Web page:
‘A Man’s Search for Meaning’ is a short, but truly profound book looking into the innate human spirit and how that manifests itself in our psychology. I was turned onto the book by Tony Robbins who often cites it as one of the books that has had the largest impact on his life – so I just had to check it out.
As a memoir, it delivers the haunting story of Viktor Frankl’s experiences in the Nazi Concentration Camps to which he was confined. He speaks frankly about how the people inside were treated and leaves nothing to the imagination. This shock-factor is powerful, but that isn’t what really stands out. After all – the Holocaust as a concept has traditionally been recorded in history with that shock factor making up the cornerstone. The world has heard so much about the atrocities that were inflicted, and rightly so, but that has perhaps desensitized us from such horrific accounts.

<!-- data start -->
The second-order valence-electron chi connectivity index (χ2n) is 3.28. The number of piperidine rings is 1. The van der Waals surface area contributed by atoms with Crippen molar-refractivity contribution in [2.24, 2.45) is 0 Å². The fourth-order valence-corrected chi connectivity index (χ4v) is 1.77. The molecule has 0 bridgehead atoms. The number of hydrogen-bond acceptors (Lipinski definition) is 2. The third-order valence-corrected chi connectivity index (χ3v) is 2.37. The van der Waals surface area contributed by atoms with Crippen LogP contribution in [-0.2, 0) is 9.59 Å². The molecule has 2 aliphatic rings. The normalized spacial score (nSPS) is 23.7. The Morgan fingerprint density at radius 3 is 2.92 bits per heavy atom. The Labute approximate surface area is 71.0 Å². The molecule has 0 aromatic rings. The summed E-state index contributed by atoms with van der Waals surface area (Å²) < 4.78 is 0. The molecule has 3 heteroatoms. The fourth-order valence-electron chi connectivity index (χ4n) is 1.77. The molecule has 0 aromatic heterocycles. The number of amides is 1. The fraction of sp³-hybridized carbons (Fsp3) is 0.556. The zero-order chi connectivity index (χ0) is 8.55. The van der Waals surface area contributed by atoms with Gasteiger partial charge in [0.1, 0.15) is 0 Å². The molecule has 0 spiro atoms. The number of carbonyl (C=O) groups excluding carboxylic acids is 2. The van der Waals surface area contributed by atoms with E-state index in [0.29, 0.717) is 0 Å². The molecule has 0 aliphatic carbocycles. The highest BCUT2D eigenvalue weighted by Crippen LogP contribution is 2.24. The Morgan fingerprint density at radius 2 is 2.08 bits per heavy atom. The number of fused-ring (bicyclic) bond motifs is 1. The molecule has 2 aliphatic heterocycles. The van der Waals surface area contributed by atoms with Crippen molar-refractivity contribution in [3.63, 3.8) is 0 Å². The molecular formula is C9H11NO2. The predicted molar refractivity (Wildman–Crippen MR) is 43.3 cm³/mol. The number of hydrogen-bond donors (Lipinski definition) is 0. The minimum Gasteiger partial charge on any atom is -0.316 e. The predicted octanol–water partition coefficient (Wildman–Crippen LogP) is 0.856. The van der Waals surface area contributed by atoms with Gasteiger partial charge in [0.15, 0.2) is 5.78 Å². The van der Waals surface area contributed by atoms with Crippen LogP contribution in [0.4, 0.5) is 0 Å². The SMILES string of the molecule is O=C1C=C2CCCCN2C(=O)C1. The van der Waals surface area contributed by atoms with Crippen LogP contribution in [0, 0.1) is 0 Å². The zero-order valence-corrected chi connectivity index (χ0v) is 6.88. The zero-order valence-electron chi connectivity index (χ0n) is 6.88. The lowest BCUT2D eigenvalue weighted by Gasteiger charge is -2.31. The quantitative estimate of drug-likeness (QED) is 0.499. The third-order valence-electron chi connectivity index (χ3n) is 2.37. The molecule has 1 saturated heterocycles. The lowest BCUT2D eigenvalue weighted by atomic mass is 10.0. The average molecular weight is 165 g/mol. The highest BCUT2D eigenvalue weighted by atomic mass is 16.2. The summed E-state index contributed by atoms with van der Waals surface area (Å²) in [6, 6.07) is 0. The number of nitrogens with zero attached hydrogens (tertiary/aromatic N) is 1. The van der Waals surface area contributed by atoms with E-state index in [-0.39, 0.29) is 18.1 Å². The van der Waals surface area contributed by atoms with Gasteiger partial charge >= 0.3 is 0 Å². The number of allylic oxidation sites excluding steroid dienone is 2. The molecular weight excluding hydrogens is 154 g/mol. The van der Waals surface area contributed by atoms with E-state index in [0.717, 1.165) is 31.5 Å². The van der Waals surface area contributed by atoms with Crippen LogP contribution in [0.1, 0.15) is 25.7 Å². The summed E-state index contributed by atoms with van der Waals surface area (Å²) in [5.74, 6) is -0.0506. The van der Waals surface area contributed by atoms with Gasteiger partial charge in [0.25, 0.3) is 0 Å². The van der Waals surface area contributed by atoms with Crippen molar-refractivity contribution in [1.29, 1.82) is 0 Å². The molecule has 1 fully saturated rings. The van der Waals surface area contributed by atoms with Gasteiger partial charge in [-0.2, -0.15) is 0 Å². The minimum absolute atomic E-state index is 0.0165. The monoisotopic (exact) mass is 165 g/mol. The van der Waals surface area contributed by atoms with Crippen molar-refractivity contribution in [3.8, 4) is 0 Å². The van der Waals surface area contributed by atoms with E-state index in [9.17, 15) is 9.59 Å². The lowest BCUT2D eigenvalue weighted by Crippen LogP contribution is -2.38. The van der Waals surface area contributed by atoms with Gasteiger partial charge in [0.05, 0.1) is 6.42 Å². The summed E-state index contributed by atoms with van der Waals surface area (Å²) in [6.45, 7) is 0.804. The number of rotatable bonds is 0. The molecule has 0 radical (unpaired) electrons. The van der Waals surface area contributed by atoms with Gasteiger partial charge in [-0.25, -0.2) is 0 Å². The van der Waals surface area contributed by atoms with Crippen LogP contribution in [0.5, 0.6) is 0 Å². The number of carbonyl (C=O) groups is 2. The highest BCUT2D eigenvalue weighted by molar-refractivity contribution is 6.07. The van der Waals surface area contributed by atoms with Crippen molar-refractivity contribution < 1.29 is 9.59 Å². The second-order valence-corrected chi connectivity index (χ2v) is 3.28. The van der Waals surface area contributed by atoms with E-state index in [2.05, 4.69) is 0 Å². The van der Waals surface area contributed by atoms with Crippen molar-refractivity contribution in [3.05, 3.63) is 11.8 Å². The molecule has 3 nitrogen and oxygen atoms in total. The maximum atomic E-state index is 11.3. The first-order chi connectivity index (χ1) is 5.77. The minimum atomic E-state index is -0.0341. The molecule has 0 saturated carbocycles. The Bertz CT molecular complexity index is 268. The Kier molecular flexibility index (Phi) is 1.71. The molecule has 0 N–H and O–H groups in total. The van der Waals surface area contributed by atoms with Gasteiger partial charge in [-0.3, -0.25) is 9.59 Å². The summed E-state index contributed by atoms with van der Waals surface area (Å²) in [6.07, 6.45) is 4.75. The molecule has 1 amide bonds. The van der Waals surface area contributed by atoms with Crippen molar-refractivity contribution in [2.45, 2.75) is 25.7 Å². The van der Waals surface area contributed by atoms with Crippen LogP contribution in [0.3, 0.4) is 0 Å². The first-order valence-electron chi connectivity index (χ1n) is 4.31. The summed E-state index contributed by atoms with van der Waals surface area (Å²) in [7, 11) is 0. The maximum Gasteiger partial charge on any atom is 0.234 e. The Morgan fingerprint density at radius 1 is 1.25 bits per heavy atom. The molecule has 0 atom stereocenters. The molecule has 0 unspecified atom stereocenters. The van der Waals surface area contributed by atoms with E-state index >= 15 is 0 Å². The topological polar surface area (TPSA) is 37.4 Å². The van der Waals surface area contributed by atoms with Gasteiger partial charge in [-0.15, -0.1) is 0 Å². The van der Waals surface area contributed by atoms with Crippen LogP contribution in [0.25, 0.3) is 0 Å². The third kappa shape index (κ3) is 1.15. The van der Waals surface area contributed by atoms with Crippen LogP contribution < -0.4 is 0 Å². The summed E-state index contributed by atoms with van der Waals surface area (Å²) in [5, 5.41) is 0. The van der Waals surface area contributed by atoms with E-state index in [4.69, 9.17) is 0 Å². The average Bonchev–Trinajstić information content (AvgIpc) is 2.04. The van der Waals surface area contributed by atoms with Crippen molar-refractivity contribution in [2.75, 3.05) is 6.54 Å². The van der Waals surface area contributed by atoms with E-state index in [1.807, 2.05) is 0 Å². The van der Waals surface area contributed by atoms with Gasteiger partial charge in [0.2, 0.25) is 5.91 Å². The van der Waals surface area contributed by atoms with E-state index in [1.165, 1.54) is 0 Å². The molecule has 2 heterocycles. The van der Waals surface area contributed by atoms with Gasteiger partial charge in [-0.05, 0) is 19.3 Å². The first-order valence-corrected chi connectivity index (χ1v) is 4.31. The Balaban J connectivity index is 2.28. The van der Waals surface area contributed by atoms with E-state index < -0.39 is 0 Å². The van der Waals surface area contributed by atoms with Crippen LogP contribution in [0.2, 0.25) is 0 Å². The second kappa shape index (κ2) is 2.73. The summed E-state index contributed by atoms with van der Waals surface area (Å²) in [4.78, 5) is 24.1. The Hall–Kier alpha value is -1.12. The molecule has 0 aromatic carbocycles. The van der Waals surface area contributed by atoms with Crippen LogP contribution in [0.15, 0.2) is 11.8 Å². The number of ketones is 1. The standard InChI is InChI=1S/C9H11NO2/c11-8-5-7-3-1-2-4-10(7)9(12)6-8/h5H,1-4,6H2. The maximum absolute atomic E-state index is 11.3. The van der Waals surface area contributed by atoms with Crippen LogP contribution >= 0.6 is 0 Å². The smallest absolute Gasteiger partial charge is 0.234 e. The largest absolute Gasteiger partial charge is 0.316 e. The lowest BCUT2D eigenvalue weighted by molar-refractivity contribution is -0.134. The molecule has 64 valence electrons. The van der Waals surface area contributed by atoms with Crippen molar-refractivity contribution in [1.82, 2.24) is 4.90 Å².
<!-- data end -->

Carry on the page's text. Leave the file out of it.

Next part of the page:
What makes this book stand out is the way that it delves into the depths of the human psyche – demonstrating how the external circumstances, over which those prisoners had no control, began to shape the mental picture they had of themselves, the guards, and the wider world in general. It speaks to a truth that what we tell ourselves is what we will become – and in so doing – that we shape our own destiny.
In the horror of the Holocaust, it raises a light to the power of the human mind – that a man can stand up out of such a situation and hold his dignity, his power, himself. That, contrary to popular belief, a person is not defined by what happens to them – but rather what they choose to believe about what happens to them.
One man’s search for meaning provides tremendous insight into how we should live our sheltered, comfortable lives. Well worth a read.